The “S” Word

10.3.2004 shop & Tour 022sky

In an era of climate change hysteria, diminishing natural resources, discussions about food security and political posturing, the word shouting out at us from every angle is “sustainability”.

What does it mean in the context of our agricultural industry?

Wikipedia defines sustainable agriculture as the practice of farming using the principles of ecology, the study of relationships between organisms and their environment. It is an integrated system of plant and animal production practices having a site specific application that lasts over the long term.

Defra talks about “ensuring the continuing availability to the consumer of adequate supplies of wholesome, varied and reasonably priced food, produced within accordance with generally accepted environmental and social standards”.

To my simple way of thinking, sustainable farming is about producing more food per hectare with reduced inputs (particularly of fossil fuel based products) and with due regard for the environment.

LEAF has been demonstrating this for years – it’s called Integrated Farm Management.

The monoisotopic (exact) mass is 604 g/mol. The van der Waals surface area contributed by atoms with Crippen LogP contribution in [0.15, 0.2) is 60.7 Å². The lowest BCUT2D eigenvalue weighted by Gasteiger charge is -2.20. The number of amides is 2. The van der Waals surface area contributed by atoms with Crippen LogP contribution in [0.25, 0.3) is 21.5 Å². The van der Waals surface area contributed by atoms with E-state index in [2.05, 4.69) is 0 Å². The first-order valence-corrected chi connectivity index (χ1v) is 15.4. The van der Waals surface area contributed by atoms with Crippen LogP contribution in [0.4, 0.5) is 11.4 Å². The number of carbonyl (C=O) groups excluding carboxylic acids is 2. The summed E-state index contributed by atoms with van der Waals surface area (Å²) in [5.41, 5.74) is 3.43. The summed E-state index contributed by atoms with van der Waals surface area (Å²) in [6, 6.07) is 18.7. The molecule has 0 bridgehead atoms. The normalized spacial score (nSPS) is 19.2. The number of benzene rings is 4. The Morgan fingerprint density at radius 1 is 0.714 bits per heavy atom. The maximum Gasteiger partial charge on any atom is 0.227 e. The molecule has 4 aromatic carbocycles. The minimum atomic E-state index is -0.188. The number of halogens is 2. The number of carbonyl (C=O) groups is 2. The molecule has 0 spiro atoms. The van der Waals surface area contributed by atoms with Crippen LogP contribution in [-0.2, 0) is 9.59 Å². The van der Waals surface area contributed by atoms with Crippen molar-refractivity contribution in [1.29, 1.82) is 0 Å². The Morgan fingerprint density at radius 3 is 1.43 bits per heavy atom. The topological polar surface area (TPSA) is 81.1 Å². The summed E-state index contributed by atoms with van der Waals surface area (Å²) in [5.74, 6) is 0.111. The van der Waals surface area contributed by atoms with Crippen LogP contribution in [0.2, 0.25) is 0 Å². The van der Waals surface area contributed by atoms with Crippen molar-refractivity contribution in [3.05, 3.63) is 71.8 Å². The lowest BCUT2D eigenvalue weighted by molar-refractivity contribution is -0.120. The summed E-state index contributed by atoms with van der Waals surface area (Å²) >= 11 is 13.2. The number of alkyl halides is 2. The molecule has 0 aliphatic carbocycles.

What’s your definition of sustainable agriculture?

About the author

Stephen Fell 1Stephen Fell is LEAF’s Chairman and Managing Director of the family farming business HR Fell and Sons Ltd, running a flock of 1000 sheep and growing root crops at Thorganby in the Vale of York. He is also Managing Director of Lindum Turf, a business growing and marketing a range of turf and specialist grass and wildflower products.


2 responses to “The “S” Word

  1. I like your simple definition Stephen, but I think there is more to it – the current systems for processing, distribution and retail are totally unsustainable in the face of diminishing and ever more costly fossil fuels, and I think the definition should explicitly address this. the last phrase also needs to be stronger. I suggest a simple addition to your definition:

    Sustainable farming is about producing more food per hectare with reduced inputs (particularly of fossil fuel based products), more localised processing and distribution, safeguarding the land and wider environment.

    No doubt others will have further suggestions, but I hope that helps…

    Robin Walker, Chair, Transition Evesham Vale

  2. I Don’t disagree that more could be added to this explanation of sustainable,but the simpler the definition the more accessible it will be.We need to be aware that most people don’t know and don’t really care what goes into producing food as long as they get something to eat.Getting a nice simple explanation into the general domain could go a long way to highlighting what sustainable farming is all about.
    Phil ( A lowly farm labourer .

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